15:33 // Joshua talks about the steps needed to ensure the right leaders are in the right roles.

20:30 // Rich and Joshua reflect on how Jesus developed his disciples.

Lightning Round

Helpful Tech Tools // Slack

Ministries Following // ARC – Association of Related Churches

Influential Book // Cracking Your Church’s Culture Code by Dr. Samuel Chand

Inspiring Leader // Pastor Chris Hodges

What does he do for fun // Marathons, Triathlons, Ironman

Contact // or @Joshua_Mauney

Episode Transcript

Rich – Well hey everybody, welcome to the podcast, my name’s Rich, the host around these parts. Listen, we’re so glad that you’ve decided to spend some time with us today. We do these podcasts because we’re hoping they’ll encourage you, but also challenge you and I think today’s podcast is really going to do that. We’ve Josh Mauney from Turning Point Church. So glad to have you Josh, welcome to the show.

Joshua – Man, thank you so much, what an honor.

Rich – This is going to be great. For folks that don’t know, Turning Point is a fantastic church. If you don’t know them, you really should lean in and get to know them, in Lexington, Kentucky. Josh, why don’t you tell us a little bit about your church, give us kind of a flavor of Turning Point.

Joshua – Yea, I would say, when we started the church, we said Hillsong Church was going to be known for its music, we got churches like Healing Place Church in Baton Rouge that’s going to be known for their missions and outreach and I just said, “Man let’s let this house be known for the restoration of the family.”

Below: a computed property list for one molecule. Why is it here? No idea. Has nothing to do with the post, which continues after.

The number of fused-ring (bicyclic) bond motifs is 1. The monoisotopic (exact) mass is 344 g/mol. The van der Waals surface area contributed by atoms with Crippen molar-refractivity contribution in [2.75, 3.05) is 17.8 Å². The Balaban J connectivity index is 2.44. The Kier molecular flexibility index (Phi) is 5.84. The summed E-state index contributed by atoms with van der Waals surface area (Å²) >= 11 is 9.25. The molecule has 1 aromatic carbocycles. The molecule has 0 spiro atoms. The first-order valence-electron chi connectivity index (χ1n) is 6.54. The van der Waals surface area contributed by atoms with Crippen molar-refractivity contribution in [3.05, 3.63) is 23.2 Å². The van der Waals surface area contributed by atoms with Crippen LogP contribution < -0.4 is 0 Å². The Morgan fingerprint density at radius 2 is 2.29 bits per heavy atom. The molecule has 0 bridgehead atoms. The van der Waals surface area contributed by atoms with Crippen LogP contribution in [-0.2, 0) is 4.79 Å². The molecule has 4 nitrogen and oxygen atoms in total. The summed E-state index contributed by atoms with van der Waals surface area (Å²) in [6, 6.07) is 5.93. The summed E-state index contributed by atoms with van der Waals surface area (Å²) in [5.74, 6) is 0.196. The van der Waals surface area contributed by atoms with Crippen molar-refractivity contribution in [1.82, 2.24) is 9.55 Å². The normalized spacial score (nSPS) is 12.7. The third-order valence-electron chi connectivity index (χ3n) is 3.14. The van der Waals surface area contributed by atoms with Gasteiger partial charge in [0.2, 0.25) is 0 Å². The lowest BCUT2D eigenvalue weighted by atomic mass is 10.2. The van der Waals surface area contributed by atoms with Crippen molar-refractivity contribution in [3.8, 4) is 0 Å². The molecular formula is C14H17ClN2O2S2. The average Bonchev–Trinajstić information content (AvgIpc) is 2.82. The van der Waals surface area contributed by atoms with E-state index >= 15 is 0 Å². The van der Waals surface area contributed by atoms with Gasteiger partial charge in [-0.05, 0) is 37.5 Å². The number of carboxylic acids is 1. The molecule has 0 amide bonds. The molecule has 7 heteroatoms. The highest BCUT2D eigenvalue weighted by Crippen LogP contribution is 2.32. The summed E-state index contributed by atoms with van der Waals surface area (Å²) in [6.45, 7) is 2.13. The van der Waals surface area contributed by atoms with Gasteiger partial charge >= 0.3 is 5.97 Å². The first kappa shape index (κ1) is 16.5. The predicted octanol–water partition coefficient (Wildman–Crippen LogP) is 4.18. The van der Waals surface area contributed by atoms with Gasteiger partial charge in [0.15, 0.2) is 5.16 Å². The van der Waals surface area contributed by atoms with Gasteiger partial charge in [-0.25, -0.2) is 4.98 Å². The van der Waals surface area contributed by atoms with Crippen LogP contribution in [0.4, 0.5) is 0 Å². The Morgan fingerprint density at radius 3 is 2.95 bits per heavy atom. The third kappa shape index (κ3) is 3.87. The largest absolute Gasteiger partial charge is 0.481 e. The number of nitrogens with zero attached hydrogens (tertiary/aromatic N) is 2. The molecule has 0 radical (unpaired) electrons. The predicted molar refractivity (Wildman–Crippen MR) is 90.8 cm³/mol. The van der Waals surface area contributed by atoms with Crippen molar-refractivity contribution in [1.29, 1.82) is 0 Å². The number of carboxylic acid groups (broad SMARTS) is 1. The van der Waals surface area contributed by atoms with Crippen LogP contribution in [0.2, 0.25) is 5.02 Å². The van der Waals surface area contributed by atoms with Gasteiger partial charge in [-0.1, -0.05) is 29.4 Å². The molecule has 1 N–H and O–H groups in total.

Rich – Very cool.

Joshua – So it’s a real heartbeat of ours and something that we spend a lot of time talking about and focusing on. But the way that I would describe what a weekend would be like with us is, I want it to be like fresh air breathed into your lungs and every Sunday, when you walk out, I want it to be like we took something off you, not put something on you.

Rich – Ah, very cool. No that’s very cool. When you talk about restoration of the family, what does that look like for you? How does that kind of work itself out as a practical focus for your church?

Joshua – Yeah, well the focus of our group life and we’re a very groups heavy church, in fact we would say it in this way, we’re a church of groups, not with groups.

Rich – Right, very cool.

Joshua – So we’re very groups heavy and so we focus heavily on married, child raising, young marrieds, blended family, all of those, we really focus on that. But then marriage events and weekends are really the only kind of extra thing we ever do.

Rich – Right.

Joshua – But we don’t do events just for events sake, we only ever do events to try to get more people in our church into marriage groups. So we’re just really trying to drive that.

Then the byproduct is, we’ve had several families that were like legally divorced, like paper signed, done. They’d paid the bills, done. It’s over with.

Rich – Right.

Joshua – That we have remarried.

Rich – Wow, that’s incredible.

Joshua – Yeah, so it’s been really neat to watch God just fully restoring families from affairs and just, you name it.

Rich – Right.

Joshua – He’s bringing them back together. I came from a mess of a family and so we just said, “Man, I think God can pour life back into that barren place,” that thing that the devil tried to take from me.

It’s funny, I mean every time I stand up in front of a couple that had been ripped apart, that we’re putting back together, it’s just like God says, “I didn’t forget about you and where you came from. I’m redeeming that time,” and it’s just a sweet reminder that he brings us through something, so that we can bring other people through something.